Oct. 31. Thursday.
1. Henry Strachey (whose name JA always had difficulty in spelling) was a British under-secretary of state who had been sent to Paris to stiffen what was thought to be a too pliant attitude on the part of Oswald; his instructions concerning the British right to Sagadahock (eastern Maine), western lands (“as a means of providing for the Refugees”), restraints on American fishing rights, and a provision for the payment of American debts to British merchants, are embodied in a Cabinet Minute of 17 Oct. (Correspondence of King George the Third . . ., ed. Sir John Fortescue, London, 1927–1928, 6:143–144). There is a sketch of Strachey in DNB description begins Leslie Stephen and Sidney Lee, eds., The Dictionary of National Biography, New York and London, 1885–1900; 63 vols. plus supplements. description ends .
2. W. Roberts, according to JA’s recollections, was “the oldest clerk in the board of trade and plantations, and a very respectable character. He was sent over by the British cabinet with huge volumes of ... original records ... in order to support their incontestible claim to the Province of Maine” (letter published in the Boston Patriot, 23 Oct. 1811). It was Roberts whom JA astonished by producing still more impressive records of Massachusetts’ claim to Maine; see entry of 10 Nov., below, and note 1 there.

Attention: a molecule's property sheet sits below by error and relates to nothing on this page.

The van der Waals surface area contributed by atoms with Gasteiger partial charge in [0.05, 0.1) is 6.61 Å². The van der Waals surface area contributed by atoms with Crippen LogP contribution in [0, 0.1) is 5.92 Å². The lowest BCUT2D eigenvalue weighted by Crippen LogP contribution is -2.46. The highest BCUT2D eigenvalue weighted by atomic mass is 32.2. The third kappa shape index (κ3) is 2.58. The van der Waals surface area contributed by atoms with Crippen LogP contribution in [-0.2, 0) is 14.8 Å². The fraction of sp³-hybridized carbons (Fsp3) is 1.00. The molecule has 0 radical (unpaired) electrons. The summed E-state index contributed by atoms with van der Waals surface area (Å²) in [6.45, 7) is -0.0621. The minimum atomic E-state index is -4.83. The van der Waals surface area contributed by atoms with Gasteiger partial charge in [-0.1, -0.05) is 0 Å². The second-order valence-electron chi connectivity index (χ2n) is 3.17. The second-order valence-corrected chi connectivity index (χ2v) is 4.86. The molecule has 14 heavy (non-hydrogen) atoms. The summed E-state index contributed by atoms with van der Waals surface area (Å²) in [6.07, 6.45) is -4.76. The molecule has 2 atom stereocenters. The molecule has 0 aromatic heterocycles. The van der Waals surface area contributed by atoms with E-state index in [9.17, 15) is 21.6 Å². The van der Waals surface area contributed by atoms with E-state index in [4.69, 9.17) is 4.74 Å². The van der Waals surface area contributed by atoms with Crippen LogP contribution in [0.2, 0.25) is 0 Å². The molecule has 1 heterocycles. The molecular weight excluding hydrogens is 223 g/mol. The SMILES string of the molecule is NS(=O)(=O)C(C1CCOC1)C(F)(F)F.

3. Caleb Whitefoord, Oswald’s secretary; he signed the Preliminary Articles of 30 Nov. as a witness (DNB description begins Leslie Stephen and Sidney Lee, eds., The Dictionary of National Biography, New York and London, 1885–1900; 63 vols. plus supplements. description ends ). Some scanty correspondence and papers of Whitefoord relating to the peace negotiations are in W. A. S. Hewins, ed., The Whitefoord Papers . . ., Oxford, 1898.